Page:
Ecuador’s Guayaquil & Quito Railway was built between 1897 and 1905. It connected Quito (and other destinations in the Andes) with the port city of Guayaquil. The line travels 273 miles (440 km) from nearly sea level at the terminus in Duran (Guayaquil), through the line’s high point of 11,841 feet (3,609 meters) at Urbina, before ending in Quito at 9,111 feet (2,777 meters). There are many ups and downs in between, including an overall climb of more than 16,700 feet (5,090 meters) when traveling between Guayaquil and Quito. It was one of the most complicated railroad lines ever built and the most challenging part of all is a 7.5 mile (12 km) section called Nariz del Diablo or Devil’s Nose which connects the Alausí and Simbambe stations. Here’s what that dramatic train journey looks like from onboard.
How do you get a train around a natural obstacle like the Devil’s Nose? Very, very carefully.
The Alausi train station.
Historic railcars like these are sometimes used to carry passengers navigating the Devil’s Nose section.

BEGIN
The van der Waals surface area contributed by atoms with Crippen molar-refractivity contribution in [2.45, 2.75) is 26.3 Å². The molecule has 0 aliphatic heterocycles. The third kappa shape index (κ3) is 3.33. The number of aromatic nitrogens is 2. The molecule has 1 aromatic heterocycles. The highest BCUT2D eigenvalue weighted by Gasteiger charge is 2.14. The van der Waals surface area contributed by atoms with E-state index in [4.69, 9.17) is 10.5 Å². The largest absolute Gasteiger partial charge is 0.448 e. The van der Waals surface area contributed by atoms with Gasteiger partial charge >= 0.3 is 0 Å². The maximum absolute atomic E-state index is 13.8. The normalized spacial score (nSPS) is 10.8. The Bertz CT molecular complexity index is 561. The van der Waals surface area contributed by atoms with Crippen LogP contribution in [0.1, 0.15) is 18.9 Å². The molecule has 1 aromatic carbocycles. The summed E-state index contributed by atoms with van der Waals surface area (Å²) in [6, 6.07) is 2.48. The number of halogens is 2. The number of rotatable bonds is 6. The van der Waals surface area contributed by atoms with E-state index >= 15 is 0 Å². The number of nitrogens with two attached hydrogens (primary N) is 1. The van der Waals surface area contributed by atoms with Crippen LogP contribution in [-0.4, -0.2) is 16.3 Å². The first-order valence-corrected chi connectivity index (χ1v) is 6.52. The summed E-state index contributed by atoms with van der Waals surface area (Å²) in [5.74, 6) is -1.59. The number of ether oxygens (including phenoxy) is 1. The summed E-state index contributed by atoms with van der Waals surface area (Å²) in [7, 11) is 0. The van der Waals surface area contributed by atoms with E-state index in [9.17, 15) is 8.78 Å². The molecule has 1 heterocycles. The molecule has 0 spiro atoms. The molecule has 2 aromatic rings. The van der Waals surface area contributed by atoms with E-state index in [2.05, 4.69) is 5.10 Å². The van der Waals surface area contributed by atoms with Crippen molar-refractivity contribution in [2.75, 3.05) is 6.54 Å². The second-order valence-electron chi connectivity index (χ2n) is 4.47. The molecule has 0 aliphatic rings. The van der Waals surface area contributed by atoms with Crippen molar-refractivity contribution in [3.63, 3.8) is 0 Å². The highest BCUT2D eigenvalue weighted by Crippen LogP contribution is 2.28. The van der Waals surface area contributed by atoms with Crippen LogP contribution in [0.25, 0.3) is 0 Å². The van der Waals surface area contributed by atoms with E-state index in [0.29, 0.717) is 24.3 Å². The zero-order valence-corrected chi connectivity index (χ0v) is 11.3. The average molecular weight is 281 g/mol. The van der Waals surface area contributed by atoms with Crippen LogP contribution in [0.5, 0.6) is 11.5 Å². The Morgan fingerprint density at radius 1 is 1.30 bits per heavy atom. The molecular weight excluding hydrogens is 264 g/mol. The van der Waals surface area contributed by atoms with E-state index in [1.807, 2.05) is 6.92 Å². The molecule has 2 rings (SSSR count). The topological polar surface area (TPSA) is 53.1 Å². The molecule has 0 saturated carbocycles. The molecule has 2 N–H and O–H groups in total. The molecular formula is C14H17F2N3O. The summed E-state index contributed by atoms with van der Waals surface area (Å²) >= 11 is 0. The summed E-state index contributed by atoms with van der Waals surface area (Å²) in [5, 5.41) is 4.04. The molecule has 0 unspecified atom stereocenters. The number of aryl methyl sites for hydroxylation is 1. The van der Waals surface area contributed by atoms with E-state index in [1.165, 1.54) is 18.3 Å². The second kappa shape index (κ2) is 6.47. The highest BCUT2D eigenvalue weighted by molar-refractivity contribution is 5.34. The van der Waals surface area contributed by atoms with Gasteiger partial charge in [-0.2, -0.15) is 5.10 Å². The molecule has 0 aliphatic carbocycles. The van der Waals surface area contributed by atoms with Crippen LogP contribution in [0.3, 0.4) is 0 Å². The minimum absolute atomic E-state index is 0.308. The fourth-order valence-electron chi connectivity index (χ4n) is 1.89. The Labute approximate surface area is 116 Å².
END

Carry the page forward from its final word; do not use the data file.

Leaving the Alausi station.
Approaching the Devil’s Nose section.
The Devil’s Nose section drops 1,677 feet (511 meters) over just 7.5 miles (12 km) of steep track which includes two switchbacks that allow the train to navigate the tricky terrain.
Note the “Cambio Pendiente” (Slope Change) warning sign along the track near the Devil’s Nose section.
To begin the Devil’s Nose navigation, the train heads downhill from Alausi (or up from Simbamba) to the first switchback.
The conductor manually changed the switch so our train could continue descending in reverse across the mountain in the other direction.
The Simbambe station at the bottom of the Devil’s Nose section.
Reversing train ultimately reach a dead end where the track is switched again to the train can continue in the forward direction.
It is said that as many as 2,000 Jamaican and Puerto Rican workers died building the Devil’s Nose section of rail line.
Watch the dramatic Devil’s Nose train journey in Ecuador in our time-lapse video, below, which was shot with our Brinno camera.